1.1. Evolution: At the Core of Molecular Change

The interplay of events played out over billions of years, in the historical process called evolution, dictates the form and structure of the living world today. Thus biology, which is the study of the results of these historical events, differs fundamentally from physics and chemistry, which deal with the essential and unchanging properties of matter. The great insight of Charles Darwin was that all organisms are related in a great chain of being extending from the distant past to the present. The Darwinian principle that organisms vary randomly and the fittest are then selected by the forces of their environment guides biological thinking to this day.

We now know that genes, which chemically are composed of deoxyribonucleic acid (DNA), ultimately define biological structure and maintain the integration of cellular function. The genes encode proteins, the primary molecules that make up cell structures and carry out cellular activities. Alterations in the structure and organization of genes thus provide the random variation that nurtures evolutionary change in biological structure and function.

Even scientists brought up in the evolutionary tradition have been surprised to learn in recent years just how closely the genes of different species are related. During evolution, genes have been conserved to such an extent that some human genes will function in a yeast cell and quite a few will function in a fly cell. Clearly, one feature of evolution is the maintenance unchanged of many aspects of cellular life even while great changes in external form and capability are occurring. Recent progress in determining the sequences of all the genes in a variety of organisms is revealing the subtle changes that have fueled evolution.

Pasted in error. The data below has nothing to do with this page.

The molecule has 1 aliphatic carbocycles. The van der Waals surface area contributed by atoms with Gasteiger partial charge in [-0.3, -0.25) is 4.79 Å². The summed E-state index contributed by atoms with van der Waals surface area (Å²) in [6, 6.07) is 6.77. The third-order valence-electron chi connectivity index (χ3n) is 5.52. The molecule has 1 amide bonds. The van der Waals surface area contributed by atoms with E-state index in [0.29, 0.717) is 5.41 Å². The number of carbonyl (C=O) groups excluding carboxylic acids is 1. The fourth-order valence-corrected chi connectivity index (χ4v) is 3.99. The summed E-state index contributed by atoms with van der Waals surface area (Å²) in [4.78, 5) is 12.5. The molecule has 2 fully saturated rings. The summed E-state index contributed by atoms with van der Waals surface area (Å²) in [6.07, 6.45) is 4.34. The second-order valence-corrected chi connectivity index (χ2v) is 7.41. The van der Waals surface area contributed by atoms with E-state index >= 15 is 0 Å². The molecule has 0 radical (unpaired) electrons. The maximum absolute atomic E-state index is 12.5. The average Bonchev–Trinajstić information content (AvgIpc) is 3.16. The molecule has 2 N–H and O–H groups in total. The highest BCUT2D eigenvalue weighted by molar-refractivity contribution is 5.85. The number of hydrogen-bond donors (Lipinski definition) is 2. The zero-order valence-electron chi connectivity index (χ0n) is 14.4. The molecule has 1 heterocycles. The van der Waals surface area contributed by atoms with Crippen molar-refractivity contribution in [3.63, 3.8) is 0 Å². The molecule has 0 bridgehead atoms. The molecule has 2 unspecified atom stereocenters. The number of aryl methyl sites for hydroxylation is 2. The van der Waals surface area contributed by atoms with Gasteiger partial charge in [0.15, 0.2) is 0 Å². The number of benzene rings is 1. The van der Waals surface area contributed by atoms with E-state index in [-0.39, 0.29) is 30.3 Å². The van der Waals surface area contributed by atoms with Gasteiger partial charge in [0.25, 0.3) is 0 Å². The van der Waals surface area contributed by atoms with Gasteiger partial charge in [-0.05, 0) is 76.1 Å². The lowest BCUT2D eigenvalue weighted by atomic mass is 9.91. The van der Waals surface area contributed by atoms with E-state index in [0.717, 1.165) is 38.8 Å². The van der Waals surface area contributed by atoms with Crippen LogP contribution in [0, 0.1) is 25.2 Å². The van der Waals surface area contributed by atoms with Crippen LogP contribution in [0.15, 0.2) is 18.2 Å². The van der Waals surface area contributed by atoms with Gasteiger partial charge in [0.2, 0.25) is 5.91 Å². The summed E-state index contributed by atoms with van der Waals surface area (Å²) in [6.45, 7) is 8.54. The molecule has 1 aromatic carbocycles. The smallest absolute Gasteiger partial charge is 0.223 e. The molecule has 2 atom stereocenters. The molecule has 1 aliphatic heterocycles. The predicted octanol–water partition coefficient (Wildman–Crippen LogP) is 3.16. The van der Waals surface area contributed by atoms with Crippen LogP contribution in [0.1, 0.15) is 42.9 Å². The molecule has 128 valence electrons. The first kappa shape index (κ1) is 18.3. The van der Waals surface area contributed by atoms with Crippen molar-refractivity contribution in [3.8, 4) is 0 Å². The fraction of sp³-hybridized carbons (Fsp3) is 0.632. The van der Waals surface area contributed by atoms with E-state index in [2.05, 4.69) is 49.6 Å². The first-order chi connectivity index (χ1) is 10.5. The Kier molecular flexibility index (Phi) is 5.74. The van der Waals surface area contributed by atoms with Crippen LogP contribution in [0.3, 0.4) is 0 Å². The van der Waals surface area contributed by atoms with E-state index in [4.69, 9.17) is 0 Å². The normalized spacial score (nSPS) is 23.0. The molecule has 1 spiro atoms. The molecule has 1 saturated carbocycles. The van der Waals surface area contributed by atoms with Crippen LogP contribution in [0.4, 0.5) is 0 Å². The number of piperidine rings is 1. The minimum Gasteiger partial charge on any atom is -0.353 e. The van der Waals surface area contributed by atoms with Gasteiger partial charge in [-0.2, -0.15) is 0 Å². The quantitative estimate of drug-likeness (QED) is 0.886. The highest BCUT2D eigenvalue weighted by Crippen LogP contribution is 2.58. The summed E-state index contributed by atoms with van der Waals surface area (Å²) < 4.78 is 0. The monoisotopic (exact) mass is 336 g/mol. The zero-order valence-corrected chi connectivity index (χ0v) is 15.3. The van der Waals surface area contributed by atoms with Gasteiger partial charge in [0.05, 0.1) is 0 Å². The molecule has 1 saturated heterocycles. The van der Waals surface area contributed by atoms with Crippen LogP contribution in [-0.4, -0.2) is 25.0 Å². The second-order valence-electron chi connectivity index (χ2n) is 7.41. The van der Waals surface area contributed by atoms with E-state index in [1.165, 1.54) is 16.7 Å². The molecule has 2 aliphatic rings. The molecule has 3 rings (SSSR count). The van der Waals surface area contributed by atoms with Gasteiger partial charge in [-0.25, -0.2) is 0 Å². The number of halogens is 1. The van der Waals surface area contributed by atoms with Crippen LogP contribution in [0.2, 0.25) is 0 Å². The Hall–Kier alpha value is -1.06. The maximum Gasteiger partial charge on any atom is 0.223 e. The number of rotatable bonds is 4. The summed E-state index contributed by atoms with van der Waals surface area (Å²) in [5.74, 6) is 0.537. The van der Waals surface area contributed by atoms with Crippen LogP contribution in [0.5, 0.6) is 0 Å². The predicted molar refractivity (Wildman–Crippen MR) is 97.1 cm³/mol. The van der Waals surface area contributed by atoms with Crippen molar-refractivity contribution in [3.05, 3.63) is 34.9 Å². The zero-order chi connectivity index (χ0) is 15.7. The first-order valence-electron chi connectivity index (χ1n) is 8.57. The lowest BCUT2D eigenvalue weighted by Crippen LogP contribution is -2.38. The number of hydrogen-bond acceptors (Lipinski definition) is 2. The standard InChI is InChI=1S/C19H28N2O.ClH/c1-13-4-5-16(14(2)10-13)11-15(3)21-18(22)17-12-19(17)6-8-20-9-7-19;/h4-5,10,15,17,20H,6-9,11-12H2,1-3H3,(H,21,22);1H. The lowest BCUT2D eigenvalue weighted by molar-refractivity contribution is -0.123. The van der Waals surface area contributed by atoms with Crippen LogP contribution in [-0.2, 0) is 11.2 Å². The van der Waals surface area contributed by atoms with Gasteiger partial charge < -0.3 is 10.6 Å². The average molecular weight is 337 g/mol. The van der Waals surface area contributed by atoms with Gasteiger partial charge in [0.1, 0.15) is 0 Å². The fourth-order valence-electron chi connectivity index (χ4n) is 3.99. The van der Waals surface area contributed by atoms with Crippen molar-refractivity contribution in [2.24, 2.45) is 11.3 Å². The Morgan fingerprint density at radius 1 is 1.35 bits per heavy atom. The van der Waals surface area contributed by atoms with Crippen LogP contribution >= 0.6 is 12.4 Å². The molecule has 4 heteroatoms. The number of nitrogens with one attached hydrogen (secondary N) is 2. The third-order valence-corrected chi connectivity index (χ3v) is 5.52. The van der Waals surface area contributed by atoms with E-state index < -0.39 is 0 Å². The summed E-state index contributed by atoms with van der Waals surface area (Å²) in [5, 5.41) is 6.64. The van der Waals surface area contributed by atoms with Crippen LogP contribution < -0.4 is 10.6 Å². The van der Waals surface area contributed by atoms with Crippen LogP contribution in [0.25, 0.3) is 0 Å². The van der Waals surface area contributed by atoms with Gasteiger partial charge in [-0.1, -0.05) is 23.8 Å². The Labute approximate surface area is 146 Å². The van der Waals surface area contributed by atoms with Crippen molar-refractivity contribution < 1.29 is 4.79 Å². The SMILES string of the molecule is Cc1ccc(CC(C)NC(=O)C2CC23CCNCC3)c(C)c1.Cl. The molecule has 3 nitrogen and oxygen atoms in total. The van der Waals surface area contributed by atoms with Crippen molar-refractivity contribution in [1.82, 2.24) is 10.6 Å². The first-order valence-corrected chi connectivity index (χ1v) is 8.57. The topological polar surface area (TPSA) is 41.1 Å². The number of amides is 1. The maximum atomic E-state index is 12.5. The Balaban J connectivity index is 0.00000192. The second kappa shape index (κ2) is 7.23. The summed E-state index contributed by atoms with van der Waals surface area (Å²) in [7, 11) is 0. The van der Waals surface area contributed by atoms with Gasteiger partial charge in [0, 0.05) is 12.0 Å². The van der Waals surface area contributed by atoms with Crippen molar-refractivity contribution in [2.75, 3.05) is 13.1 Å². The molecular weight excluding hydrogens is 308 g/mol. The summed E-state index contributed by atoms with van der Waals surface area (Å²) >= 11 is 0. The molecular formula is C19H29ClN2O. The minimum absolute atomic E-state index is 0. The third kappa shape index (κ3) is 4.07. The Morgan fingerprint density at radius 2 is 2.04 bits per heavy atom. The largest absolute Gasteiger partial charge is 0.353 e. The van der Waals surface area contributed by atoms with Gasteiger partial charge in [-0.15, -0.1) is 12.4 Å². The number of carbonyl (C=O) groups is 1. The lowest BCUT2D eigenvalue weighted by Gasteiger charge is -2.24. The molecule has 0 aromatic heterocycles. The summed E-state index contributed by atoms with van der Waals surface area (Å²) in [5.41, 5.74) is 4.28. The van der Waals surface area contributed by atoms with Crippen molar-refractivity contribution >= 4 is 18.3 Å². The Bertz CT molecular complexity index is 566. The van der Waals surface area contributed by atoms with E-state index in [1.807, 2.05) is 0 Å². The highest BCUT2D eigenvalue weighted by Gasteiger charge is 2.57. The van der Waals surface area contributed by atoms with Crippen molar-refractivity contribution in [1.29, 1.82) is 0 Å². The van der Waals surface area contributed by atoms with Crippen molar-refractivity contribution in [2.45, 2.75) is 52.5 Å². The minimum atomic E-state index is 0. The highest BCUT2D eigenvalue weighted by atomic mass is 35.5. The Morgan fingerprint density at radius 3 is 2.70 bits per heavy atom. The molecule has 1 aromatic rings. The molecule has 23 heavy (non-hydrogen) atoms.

The creative part of the evolutionary process is adaptation to rapidly changing environments and the conquest of new environmental niches. During this process, small alterations in cellular structures and functions are selected. Entirely new structures rarely are created; more often, old structures are adapted to new circumstances. More rapid change is possible by rearranging or multiplying previously evolved components rather than by waiting for a wholly new approach to emerge. The cellular organization of organisms plays a fundamental role in this process because it allows change to come about by small alterations in previously evolved cells, giving them new capabilities

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